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Hatson Navigation Co.
The only Direct Line beta ecu San l'ruii. i
clsco ami Hilo, Comprising the
. following I'nst Sailers ,
Steamer ENTERPRISE I
Bark ANNIE JOHNSON
Bark RODERICK D1IU
Bark MARION CHILCOTT
Ship FALLS OF CLYDE
. Tue CHAS. COUNSELMAN
, Launch LURL1NE
nd other Specially Chartered vessels
makes this trip with at least one of these ,
.boats each month, carrying both Freight
I'or elates of sailing nnd tcrois,
Call upon, I
J no. D. Spreckels & Bros. Go,!
327 Market St., San Francisco.
R. T. CUAUD, Agent,
HOP WARN CO.
Cor. King nnd Front Streets.
Dealers in Dry Goods,
Japanese and Chincso
' KING STREET.
Enterprise Lager Beer
On Draught, Ice Cold.
10 Cents a Glass : : :
The Finest of
SRJ 1H7 .1
At Moderate Prices.
J. S. Canario,
At Moderate I'rices.
Wixkd and Fancy Drinks
Two Glasses for 25 cts.
J. C. SERRAO,
MOSES & RAYMOND
BRIDGE STREET, - HILO
Thin blood always makes trouble
Your circulation Is vory poor, you
havo cold hands and foot. Your
nurvos aro weak, you aro despondent
and discouraged. Your stomach is
bad, you havo Indigestion and sick
headache. our muscles aro weak
and you can hardly drag about the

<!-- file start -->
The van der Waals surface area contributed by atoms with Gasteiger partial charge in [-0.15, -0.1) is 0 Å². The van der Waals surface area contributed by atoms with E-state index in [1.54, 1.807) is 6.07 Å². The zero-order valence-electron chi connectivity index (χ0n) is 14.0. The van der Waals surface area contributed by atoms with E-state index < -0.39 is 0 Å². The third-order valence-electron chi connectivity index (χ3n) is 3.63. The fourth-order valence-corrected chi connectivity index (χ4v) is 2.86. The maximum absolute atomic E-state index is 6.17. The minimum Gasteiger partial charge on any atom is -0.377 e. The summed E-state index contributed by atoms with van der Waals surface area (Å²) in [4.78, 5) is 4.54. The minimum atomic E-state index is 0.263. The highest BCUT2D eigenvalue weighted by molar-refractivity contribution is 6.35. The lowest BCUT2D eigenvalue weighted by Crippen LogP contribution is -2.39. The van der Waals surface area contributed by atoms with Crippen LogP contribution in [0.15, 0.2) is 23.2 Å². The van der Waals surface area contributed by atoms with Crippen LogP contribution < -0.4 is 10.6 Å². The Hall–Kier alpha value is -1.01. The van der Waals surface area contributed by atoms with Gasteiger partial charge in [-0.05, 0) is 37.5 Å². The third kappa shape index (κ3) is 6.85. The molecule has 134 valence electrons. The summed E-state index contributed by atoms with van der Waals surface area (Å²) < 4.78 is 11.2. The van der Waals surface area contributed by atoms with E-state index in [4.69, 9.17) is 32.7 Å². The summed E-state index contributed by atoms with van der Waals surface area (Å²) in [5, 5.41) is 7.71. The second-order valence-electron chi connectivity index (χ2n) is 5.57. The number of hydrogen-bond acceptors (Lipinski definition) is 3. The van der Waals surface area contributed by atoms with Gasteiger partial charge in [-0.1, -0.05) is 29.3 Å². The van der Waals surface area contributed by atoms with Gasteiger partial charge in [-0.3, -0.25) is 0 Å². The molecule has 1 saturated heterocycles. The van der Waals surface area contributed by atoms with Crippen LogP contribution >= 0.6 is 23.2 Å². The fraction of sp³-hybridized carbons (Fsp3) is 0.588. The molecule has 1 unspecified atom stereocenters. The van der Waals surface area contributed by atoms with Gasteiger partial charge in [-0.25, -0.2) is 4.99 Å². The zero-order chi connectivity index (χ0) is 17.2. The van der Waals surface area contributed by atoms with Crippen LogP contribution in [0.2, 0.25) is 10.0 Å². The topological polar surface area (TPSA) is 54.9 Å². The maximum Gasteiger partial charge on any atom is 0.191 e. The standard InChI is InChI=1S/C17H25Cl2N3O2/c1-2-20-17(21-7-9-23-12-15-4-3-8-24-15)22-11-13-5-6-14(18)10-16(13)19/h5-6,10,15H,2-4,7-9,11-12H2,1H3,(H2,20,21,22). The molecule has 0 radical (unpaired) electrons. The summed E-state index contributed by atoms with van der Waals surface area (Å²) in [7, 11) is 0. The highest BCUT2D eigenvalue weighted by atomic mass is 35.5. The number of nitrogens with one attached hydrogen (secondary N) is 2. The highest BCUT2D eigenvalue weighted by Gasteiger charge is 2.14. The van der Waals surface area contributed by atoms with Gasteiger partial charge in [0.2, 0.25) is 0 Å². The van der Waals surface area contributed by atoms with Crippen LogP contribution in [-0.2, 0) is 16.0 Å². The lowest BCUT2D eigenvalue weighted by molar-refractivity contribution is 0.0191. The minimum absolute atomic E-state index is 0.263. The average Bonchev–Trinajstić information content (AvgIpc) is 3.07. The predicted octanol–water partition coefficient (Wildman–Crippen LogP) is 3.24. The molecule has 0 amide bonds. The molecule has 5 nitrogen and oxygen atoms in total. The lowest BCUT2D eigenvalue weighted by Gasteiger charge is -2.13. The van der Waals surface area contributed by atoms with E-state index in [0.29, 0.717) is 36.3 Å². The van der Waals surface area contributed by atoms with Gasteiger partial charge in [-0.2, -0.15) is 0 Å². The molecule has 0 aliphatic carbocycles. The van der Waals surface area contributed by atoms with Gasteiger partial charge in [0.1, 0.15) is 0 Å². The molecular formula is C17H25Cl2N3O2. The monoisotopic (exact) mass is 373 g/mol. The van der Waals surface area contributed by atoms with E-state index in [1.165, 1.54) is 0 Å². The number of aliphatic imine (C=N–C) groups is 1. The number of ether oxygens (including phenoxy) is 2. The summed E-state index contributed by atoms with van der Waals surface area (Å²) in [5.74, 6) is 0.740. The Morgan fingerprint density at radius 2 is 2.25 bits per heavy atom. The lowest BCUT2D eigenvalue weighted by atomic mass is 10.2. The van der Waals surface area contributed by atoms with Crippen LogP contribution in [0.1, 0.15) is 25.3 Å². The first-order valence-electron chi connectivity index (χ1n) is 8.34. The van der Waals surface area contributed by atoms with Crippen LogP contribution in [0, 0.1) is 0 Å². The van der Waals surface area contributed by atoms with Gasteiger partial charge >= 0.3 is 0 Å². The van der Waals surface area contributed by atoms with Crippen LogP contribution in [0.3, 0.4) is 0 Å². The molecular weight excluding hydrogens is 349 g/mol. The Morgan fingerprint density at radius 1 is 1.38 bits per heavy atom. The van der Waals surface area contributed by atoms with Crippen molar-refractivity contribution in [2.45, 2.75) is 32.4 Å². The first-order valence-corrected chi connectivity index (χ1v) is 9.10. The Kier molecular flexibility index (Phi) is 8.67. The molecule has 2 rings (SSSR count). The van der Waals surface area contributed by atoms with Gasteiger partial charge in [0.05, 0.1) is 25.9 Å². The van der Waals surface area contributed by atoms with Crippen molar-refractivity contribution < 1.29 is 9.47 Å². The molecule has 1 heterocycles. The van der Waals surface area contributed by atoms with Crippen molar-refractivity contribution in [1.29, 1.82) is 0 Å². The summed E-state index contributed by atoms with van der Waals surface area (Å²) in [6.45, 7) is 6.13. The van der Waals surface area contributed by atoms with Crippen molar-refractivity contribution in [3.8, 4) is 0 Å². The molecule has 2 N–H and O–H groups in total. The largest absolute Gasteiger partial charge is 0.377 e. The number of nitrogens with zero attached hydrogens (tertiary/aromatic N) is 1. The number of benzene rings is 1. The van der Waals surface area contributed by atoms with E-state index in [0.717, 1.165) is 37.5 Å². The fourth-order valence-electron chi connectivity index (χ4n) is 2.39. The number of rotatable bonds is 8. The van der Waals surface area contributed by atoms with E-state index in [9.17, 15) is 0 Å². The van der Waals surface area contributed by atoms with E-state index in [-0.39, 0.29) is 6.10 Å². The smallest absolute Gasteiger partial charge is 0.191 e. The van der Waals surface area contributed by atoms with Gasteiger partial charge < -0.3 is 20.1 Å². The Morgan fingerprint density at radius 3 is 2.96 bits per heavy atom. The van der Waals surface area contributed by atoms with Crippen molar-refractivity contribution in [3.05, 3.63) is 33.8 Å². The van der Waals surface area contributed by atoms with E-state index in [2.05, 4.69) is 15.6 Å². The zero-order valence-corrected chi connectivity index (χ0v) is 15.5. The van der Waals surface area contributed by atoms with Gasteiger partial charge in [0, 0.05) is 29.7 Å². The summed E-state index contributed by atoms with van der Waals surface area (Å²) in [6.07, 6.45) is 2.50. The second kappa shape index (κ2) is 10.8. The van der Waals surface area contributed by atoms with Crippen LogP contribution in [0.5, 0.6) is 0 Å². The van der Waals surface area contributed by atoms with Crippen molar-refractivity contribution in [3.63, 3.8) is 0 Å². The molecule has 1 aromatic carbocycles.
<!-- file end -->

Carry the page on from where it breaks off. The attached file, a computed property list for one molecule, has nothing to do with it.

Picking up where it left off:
house. But thuro Is a prompt euro.
Mm. M. A relief, or Holiirt. Tasmania. sends
lier iiliotjnilinint M
" My lilimil v.m no tliln onil my circulation
M io poor that my llngrra ero cold and
liluo nil tho ttini. 1 lot all energy and was
nlimxt lifclPM. Ittlt Ajcr'n Hnrsaparllla soon
rrstnrrd I U 1 1 1 y tn my nliolo n)st,m. It
lmrlllid my Moml nml tnadu It rich sod
liealtln. I VHomj It Is tlic greatest medicine
lu the 'world for tlio liluml."
There are many Imitation " SarsaparillM."
Ho suro you got Ayer'a.
To get the best results from Ayer'i Sarsa
parilla your bowels must bo In good condi
tion. Aycr's 1 ins curu constipation.
Prepared by Dr. J. C. Ayer & Co., Lowell, Msis., U.S.A.
For Sale by HILO DRUG C0MPA&YJ
Draught Boor IO Conts
When you need a drink call
at the KEYSTONE, comer
Front and Pouohawai streets.
A first class line of
always on hand.
Hilo Electric Light Co., Ltd.
Houses Wired and
In accordance with the rules of the Na
tional 'Hoard of l'ire Underwriters.
A complete stock of
I'nn Motors nt reduced price. Fixtures
Shades, Tabic, lied nnd Desk Lamps
etc., always 011 hand.
Fan Motors . . . $15